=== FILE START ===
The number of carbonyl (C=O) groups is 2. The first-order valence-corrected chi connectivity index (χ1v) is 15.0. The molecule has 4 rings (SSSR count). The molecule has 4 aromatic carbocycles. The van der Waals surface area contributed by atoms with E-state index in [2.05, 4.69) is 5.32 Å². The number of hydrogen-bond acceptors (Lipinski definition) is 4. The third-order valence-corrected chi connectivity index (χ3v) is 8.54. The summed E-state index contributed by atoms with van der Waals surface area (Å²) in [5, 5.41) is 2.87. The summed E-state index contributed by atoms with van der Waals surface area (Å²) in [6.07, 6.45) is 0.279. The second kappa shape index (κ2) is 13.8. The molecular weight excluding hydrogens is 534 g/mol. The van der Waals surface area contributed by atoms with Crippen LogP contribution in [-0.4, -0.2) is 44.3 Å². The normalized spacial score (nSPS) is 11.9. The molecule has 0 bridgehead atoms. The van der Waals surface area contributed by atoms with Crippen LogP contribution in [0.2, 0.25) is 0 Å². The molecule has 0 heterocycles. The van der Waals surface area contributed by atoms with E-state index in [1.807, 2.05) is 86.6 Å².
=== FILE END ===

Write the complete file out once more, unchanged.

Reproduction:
The number of carbonyl (C=O) groups is 2. The first-order valence-corrected chi connectivity index (χ1v) is 15.0. The molecule has 4 rings (SSSR count). The molecule has 4 aromatic carbocycles. The van der Waals surface area contributed by atoms with E-state index in [2.05, 4.69) is 5.32 Å². The number of hydrogen-bond acceptors (Lipinski definition) is 4. The third-order valence-corrected chi connectivity index (χ3v) is 8.54. The summed E-state index contributed by atoms with van der Waals surface area (Å²) in [5, 5.41) is 2.87. The summed E-state index contributed by atoms with van der Waals surface area (Å²) in [6.07, 6.45) is 0.279. The second kappa shape index (κ2) is 13.8. The molecular weight excluding hydrogens is 534 g/mol. The van der Waals surface area contributed by atoms with Crippen LogP contribution in [-0.4, -0.2) is 44.3 Å². The normalized spacial score (nSPS) is 11.9. The molecule has 0 bridgehead atoms. The van der Waals surface area contributed by atoms with Crippen LogP contribution in [0.2, 0.25) is 0 Å². The molecule has 0 heterocycles. The van der Waals surface area contributed by atoms with E-state index in [1.807, 2.05) is 86.6 Å².